Our next interesting stat comes from TechSmith who make screencasting video creation software which is ideal for creating tutorials and teaching videos but has not always been particularly a pure edtech product, although they do have a market there of course, as many businesses use the software to make their product training for customers and also staff training videos etc. But here are their stats during lockdown which shows an impact both in education and in training at home for all companies using their software:
“TechSmith has experienced more than an 800% YoY increase in content consumption, and more than a 1,600% YoY increase in engagement features like adding in-video quizzes across our cloud portfolio that is optimized to help Camtasia and Snagit education customers effectively share content.”
This is fascinating due to the engagement features particularly. What may have been passive videos previously are now more likely to have quizzes, i.e. mini assessments, added in. I hope this trend continues too as in-built little assessments improve training in all industries.
Purple Mash have shared their stats with us too:
"April 2019: 8 million hits
April 2020: 44 million hits
March 2020 had 24 million hits. "
So we can see that again a very popular site anyway is seeing a huge increase in usage. I also know from seeing what they are doing on social media that their staff have been constantly developing and adapting through that time too and with so many parents now using it they are inundated on their Facebook group with questions and are answering them pretty much 24/7! I hope that gives them loyalty which continues, as with all edtechs who are working flat out right now.
A few more things I have been told but more anecdotally or snapshots such as the below quotes which are all worth including:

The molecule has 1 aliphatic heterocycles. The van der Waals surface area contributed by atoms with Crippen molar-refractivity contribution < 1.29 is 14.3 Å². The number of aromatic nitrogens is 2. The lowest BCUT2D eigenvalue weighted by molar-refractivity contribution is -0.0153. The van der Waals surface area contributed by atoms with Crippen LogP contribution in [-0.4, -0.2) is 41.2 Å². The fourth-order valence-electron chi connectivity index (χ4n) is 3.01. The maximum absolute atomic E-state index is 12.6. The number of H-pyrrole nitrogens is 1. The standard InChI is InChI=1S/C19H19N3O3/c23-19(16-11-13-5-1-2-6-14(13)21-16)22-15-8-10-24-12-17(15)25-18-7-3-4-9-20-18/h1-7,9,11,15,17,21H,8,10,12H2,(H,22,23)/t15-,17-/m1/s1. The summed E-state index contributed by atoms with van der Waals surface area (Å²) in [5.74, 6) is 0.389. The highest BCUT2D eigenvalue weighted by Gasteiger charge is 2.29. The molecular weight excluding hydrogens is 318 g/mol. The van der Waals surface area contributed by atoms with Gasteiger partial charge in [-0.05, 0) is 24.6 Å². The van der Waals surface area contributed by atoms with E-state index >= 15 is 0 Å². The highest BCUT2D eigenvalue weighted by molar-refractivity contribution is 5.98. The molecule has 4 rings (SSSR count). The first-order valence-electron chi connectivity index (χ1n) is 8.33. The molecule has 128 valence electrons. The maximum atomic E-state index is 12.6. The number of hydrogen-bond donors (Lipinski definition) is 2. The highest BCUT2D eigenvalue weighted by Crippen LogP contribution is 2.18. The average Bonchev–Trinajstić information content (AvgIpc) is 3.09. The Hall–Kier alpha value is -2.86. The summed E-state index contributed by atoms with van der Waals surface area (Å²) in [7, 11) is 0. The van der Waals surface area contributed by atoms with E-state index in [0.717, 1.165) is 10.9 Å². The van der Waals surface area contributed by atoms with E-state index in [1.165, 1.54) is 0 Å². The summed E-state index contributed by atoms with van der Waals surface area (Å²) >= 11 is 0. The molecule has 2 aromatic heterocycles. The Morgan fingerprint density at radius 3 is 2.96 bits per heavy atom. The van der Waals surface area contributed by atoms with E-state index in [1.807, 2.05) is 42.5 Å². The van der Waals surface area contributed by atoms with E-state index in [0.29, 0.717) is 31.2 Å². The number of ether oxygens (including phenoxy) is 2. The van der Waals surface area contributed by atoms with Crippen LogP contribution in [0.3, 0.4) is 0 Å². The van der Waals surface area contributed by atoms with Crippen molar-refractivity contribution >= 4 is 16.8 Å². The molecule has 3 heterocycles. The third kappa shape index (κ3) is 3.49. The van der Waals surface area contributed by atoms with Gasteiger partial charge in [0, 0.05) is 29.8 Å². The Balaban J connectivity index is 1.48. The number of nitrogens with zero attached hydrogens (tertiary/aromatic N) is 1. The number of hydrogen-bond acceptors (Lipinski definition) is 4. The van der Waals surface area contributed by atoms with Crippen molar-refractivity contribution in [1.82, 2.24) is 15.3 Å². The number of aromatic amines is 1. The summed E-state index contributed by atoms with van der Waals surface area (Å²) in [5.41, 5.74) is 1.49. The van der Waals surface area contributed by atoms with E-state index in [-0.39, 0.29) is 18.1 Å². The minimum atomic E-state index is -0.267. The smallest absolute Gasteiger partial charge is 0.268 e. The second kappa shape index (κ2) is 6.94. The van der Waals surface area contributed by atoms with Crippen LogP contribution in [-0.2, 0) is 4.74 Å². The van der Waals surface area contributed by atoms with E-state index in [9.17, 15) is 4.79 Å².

"Our blogs aimed at parents supporting from home are being read more than ever."
This one is fascinating and brilliant - I wonder how many parents are upskilling themselves at home whether the school is pointing them to it or not? Speaking to mums in our local Whatsapp group (caveat - dads are invited too but none of them have joined yet!) I know many who have no teaching background at all who have really taken to home education and one of them has such brilliant ideas I have asked her to write some down so I can blog them for teachers and other parents as I think they are great for home learning!
"I have no stats for you but my son is now a reader which he was not in March"
Again we must not underestimate the impact of having 1:1 teaching for a child at home. These are not educator parents just interested and engaged ones who are doing their best. I suspect they are not alone. We cannot assume that parents are not doing a brilliant job. Again there will be pockets but they are individual cases to be dealt with. Most parents are doing all they can for their children with love and dedication.
"Hey! Our #Spanish reading comprehension digital platform double-sized the number of users during April. #ELL #DualLanguageChat" - Beereaders
This stat is great but also got me wondering about languages in general from an EAL and an MFL perspective. I wonder how many children will have another language under their belts after this? I suspect some children who are EAL will be struggling to access content from many edtech providers (work to be done on accessibility in general in edtech as this is also the case for many pupils with SEND) but may be progressing in their home language through parental help. All that will still increase grey matter and should not be ignored as good progress.